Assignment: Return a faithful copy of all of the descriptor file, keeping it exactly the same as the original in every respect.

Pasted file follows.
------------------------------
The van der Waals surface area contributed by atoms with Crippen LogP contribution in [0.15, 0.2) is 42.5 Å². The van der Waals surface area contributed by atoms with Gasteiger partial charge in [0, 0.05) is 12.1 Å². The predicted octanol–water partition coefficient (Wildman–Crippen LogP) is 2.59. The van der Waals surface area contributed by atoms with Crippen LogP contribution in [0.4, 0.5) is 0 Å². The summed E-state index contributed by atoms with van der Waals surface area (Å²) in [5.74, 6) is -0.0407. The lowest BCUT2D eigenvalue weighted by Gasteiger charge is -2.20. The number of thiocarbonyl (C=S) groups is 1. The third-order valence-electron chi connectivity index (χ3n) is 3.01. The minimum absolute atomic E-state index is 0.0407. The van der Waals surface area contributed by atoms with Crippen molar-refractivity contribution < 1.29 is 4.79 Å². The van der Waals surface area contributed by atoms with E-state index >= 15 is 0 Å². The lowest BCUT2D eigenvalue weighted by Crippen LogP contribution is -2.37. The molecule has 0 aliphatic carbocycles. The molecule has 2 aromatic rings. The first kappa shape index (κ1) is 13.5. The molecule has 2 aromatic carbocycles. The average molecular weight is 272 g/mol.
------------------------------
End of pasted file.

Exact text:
The van der Waals surface area contributed by atoms with Crippen LogP contribution in [0.15, 0.2) is 42.5 Å². The van der Waals surface area contributed by atoms with Gasteiger partial charge in [0, 0.05) is 12.1 Å². The predicted octanol–water partition coefficient (Wildman–Crippen LogP) is 2.59. The van der Waals surface area contributed by atoms with Crippen LogP contribution in [0.4, 0.5) is 0 Å². The summed E-state index contributed by atoms with van der Waals surface area (Å²) in [5.74, 6) is -0.0407. The lowest BCUT2D eigenvalue weighted by Gasteiger charge is -2.20. The number of thiocarbonyl (C=S) groups is 1. The third-order valence-electron chi connectivity index (χ3n) is 3.01. The minimum absolute atomic E-state index is 0.0407. The van der Waals surface area contributed by atoms with Crippen molar-refractivity contribution < 1.29 is 4.79 Å². The van der Waals surface area contributed by atoms with E-state index >= 15 is 0 Å². The lowest BCUT2D eigenvalue weighted by Crippen LogP contribution is -2.37. The molecule has 0 aliphatic carbocycles. The molecule has 2 aromatic rings. The first kappa shape index (κ1) is 13.5. The molecule has 2 aromatic carbocycles. The average molecular weight is 272 g/mol.